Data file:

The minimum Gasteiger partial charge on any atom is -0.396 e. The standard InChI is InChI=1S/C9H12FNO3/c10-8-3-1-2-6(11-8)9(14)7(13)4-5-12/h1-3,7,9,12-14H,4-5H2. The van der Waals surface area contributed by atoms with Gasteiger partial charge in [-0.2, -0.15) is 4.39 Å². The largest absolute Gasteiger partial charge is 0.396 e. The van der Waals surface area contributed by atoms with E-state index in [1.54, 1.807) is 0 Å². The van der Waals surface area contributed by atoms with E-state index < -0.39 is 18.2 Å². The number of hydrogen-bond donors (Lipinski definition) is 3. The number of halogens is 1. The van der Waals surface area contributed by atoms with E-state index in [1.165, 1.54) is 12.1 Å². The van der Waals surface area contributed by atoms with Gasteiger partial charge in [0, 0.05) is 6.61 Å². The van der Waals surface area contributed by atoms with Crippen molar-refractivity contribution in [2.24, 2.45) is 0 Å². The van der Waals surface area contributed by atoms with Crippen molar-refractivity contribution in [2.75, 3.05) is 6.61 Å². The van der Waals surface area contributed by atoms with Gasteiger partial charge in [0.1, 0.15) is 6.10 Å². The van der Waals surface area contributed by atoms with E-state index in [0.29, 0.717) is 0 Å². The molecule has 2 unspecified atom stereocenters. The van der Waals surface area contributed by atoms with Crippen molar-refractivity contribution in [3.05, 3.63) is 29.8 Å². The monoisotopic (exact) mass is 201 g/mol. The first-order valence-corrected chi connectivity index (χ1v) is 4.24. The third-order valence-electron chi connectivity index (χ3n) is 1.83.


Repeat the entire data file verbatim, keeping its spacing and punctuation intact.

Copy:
The minimum Gasteiger partial charge on any atom is -0.396 e. The standard InChI is InChI=1S/C9H12FNO3/c10-8-3-1-2-6(11-8)9(14)7(13)4-5-12/h1-3,7,9,12-14H,4-5H2. The van der Waals surface area contributed by atoms with Gasteiger partial charge in [-0.2, -0.15) is 4.39 Å². The largest absolute Gasteiger partial charge is 0.396 e. The van der Waals surface area contributed by atoms with E-state index in [1.54, 1.807) is 0 Å². The van der Waals surface area contributed by atoms with E-state index < -0.39 is 18.2 Å². The number of hydrogen-bond donors (Lipinski definition) is 3. The number of halogens is 1. The van der Waals surface area contributed by atoms with E-state index in [1.165, 1.54) is 12.1 Å². The van der Waals surface area contributed by atoms with Gasteiger partial charge in [0, 0.05) is 6.61 Å². The van der Waals surface area contributed by atoms with Crippen molar-refractivity contribution in [2.24, 2.45) is 0 Å². The van der Waals surface area contributed by atoms with Crippen molar-refractivity contribution in [2.75, 3.05) is 6.61 Å². The van der Waals surface area contributed by atoms with Gasteiger partial charge in [0.1, 0.15) is 6.10 Å². The van der Waals surface area contributed by atoms with E-state index in [0.29, 0.717) is 0 Å². The molecule has 2 unspecified atom stereocenters. The van der Waals surface area contributed by atoms with Crippen molar-refractivity contribution in [3.05, 3.63) is 29.8 Å². The monoisotopic (exact) mass is 201 g/mol. The first-order valence-corrected chi connectivity index (χ1v) is 4.24. The third-order valence-electron chi connectivity index (χ3n) is 1.83.